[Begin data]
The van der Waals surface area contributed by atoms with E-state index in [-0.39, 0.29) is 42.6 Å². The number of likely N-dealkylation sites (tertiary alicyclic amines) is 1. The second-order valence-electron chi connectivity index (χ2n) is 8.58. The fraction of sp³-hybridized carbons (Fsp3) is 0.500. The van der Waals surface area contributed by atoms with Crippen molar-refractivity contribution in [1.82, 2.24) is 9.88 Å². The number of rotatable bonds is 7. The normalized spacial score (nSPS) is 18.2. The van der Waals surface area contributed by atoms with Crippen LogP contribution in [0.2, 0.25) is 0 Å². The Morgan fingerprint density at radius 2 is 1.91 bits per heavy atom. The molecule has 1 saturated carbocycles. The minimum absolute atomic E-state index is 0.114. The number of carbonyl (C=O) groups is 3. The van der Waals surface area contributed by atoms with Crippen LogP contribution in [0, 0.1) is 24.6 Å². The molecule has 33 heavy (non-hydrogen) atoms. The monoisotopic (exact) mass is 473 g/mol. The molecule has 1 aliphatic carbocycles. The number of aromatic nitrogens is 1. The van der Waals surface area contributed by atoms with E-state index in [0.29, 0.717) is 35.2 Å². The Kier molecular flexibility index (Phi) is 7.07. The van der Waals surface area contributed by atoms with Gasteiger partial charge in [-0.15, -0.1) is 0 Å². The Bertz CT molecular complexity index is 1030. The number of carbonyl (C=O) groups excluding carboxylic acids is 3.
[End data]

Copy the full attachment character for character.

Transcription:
The van der Waals surface area contributed by atoms with E-state index in [-0.39, 0.29) is 42.6 Å². The number of likely N-dealkylation sites (tertiary alicyclic amines) is 1. The second-order valence-electron chi connectivity index (χ2n) is 8.58. The fraction of sp³-hybridized carbons (Fsp3) is 0.500. The van der Waals surface area contributed by atoms with Crippen molar-refractivity contribution in [1.82, 2.24) is 9.88 Å². The number of rotatable bonds is 7. The normalized spacial score (nSPS) is 18.2. The van der Waals surface area contributed by atoms with Crippen LogP contribution in [0.2, 0.25) is 0 Å². The Morgan fingerprint density at radius 2 is 1.91 bits per heavy atom. The molecule has 1 saturated carbocycles. The minimum absolute atomic E-state index is 0.114. The number of carbonyl (C=O) groups is 3. The van der Waals surface area contributed by atoms with Crippen LogP contribution in [0, 0.1) is 24.6 Å². The molecule has 33 heavy (non-hydrogen) atoms. The monoisotopic (exact) mass is 473 g/mol. The molecule has 1 aliphatic carbocycles. The number of aromatic nitrogens is 1. The van der Waals surface area contributed by atoms with E-state index in [0.29, 0.717) is 35.2 Å². The Kier molecular flexibility index (Phi) is 7.07. The van der Waals surface area contributed by atoms with Gasteiger partial charge in [-0.15, -0.1) is 0 Å². The Bertz CT molecular complexity index is 1030. The number of carbonyl (C=O) groups excluding carboxylic acids is 3.